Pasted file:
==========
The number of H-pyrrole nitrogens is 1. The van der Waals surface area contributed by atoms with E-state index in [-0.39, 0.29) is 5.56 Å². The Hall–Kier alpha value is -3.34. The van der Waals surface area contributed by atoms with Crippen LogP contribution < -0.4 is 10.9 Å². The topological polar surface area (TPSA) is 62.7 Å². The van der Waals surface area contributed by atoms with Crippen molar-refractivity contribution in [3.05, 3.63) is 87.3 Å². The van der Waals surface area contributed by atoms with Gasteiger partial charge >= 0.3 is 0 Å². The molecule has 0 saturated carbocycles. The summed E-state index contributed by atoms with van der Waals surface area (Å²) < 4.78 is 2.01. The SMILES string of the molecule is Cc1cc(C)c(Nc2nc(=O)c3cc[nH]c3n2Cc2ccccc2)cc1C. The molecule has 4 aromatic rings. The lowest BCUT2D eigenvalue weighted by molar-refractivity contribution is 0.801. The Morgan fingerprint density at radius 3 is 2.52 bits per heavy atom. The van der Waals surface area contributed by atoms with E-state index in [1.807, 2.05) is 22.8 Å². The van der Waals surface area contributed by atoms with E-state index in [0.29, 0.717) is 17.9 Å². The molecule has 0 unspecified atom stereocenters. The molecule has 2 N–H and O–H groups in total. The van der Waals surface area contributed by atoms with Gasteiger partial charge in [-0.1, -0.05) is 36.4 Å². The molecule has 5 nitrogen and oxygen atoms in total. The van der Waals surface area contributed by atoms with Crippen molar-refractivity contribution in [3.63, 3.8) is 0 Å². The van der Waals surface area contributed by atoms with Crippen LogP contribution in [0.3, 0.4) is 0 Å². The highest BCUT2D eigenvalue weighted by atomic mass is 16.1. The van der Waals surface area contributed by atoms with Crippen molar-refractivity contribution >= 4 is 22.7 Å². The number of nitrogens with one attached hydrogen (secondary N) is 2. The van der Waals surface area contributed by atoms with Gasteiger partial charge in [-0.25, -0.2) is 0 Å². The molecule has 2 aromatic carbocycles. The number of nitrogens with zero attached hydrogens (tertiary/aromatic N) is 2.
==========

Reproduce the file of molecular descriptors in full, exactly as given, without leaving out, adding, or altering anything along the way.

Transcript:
The number of H-pyrrole nitrogens is 1. The van der Waals surface area contributed by atoms with E-state index in [-0.39, 0.29) is 5.56 Å². The Hall–Kier alpha value is -3.34. The van der Waals surface area contributed by atoms with Crippen LogP contribution < -0.4 is 10.9 Å². The topological polar surface area (TPSA) is 62.7 Å². The van der Waals surface area contributed by atoms with Crippen molar-refractivity contribution in [3.05, 3.63) is 87.3 Å². The van der Waals surface area contributed by atoms with Gasteiger partial charge >= 0.3 is 0 Å². The molecule has 0 saturated carbocycles. The summed E-state index contributed by atoms with van der Waals surface area (Å²) < 4.78 is 2.01. The SMILES string of the molecule is Cc1cc(C)c(Nc2nc(=O)c3cc[nH]c3n2Cc2ccccc2)cc1C. The molecule has 4 aromatic rings. The lowest BCUT2D eigenvalue weighted by molar-refractivity contribution is 0.801. The Morgan fingerprint density at radius 3 is 2.52 bits per heavy atom. The van der Waals surface area contributed by atoms with E-state index in [1.807, 2.05) is 22.8 Å². The van der Waals surface area contributed by atoms with E-state index in [0.29, 0.717) is 17.9 Å². The molecule has 0 unspecified atom stereocenters. The molecule has 2 N–H and O–H groups in total. The van der Waals surface area contributed by atoms with Gasteiger partial charge in [-0.1, -0.05) is 36.4 Å². The molecule has 5 nitrogen and oxygen atoms in total. The van der Waals surface area contributed by atoms with Crippen molar-refractivity contribution in [3.63, 3.8) is 0 Å². The van der Waals surface area contributed by atoms with Crippen LogP contribution in [0.3, 0.4) is 0 Å². The highest BCUT2D eigenvalue weighted by atomic mass is 16.1. The van der Waals surface area contributed by atoms with Crippen molar-refractivity contribution >= 4 is 22.7 Å². The number of nitrogens with one attached hydrogen (secondary N) is 2. The van der Waals surface area contributed by atoms with Gasteiger partial charge in [-0.25, -0.2) is 0 Å². The molecule has 2 aromatic carbocycles. The number of nitrogens with zero attached hydrogens (tertiary/aromatic N) is 2.